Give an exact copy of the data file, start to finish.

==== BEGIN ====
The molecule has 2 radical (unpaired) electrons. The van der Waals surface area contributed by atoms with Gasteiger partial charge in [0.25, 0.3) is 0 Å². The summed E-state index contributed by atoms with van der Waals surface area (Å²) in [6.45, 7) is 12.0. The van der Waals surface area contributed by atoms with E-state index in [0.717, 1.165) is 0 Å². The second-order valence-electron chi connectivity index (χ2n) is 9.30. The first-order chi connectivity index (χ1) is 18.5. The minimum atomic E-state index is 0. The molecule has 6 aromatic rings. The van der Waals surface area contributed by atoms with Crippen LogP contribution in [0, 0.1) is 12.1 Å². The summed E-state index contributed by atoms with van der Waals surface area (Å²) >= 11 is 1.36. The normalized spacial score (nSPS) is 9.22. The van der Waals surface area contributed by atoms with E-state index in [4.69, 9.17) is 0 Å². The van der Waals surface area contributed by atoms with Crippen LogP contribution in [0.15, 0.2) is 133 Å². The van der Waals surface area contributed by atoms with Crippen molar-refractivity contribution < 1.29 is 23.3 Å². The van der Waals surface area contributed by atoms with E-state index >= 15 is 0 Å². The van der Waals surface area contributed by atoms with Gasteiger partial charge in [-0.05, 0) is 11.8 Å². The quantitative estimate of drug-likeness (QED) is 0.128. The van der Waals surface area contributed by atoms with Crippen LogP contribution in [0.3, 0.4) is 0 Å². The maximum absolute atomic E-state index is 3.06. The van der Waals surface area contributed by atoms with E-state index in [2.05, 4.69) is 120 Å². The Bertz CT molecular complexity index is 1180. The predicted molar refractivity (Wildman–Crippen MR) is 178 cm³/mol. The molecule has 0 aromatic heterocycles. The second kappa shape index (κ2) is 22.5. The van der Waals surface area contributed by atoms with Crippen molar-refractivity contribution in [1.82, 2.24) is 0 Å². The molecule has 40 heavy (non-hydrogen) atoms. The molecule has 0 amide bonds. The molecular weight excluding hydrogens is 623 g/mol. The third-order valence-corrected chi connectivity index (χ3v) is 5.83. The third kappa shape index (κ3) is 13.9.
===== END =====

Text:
The molecule has 2 radical (unpaired) electrons. The van der Waals surface area contributed by atoms with Gasteiger partial charge in [0.25, 0.3) is 0 Å². The summed E-state index contributed by atoms with van der Waals surface area (Å²) in [6.45, 7) is 12.0. The van der Waals surface area contributed by atoms with E-state index in [0.717, 1.165) is 0 Å². The second-order valence-electron chi connectivity index (χ2n) is 9.30. The first-order chi connectivity index (χ1) is 18.5. The minimum atomic E-state index is 0. The molecule has 6 aromatic rings. The van der Waals surface area contributed by atoms with Crippen LogP contribution in [0, 0.1) is 12.1 Å². The summed E-state index contributed by atoms with van der Waals surface area (Å²) >= 11 is 1.36. The normalized spacial score (nSPS) is 9.22. The van der Waals surface area contributed by atoms with E-state index in [4.69, 9.17) is 0 Å². The van der Waals surface area contributed by atoms with Crippen LogP contribution in [0.15, 0.2) is 133 Å². The van der Waals surface area contributed by atoms with Crippen molar-refractivity contribution < 1.29 is 23.3 Å². The van der Waals surface area contributed by atoms with E-state index >= 15 is 0 Å². The van der Waals surface area contributed by atoms with Gasteiger partial charge in [-0.05, 0) is 11.8 Å². The quantitative estimate of drug-likeness (QED) is 0.128. The van der Waals surface area contributed by atoms with Crippen LogP contribution in [0.3, 0.4) is 0 Å². The maximum absolute atomic E-state index is 3.06. The van der Waals surface area contributed by atoms with E-state index in [2.05, 4.69) is 120 Å². The Bertz CT molecular complexity index is 1180. The predicted molar refractivity (Wildman–Crippen MR) is 178 cm³/mol. The molecule has 0 aromatic heterocycles. The second kappa shape index (κ2) is 22.5. The van der Waals surface area contributed by atoms with Crippen molar-refractivity contribution in [1.82, 2.24) is 0 Å². The molecule has 40 heavy (non-hydrogen) atoms. The molecule has 0 amide bonds. The molecular weight excluding hydrogens is 623 g/mol. The third-order valence-corrected chi connectivity index (χ3v) is 5.83. The third kappa shape index (κ3) is 13.9.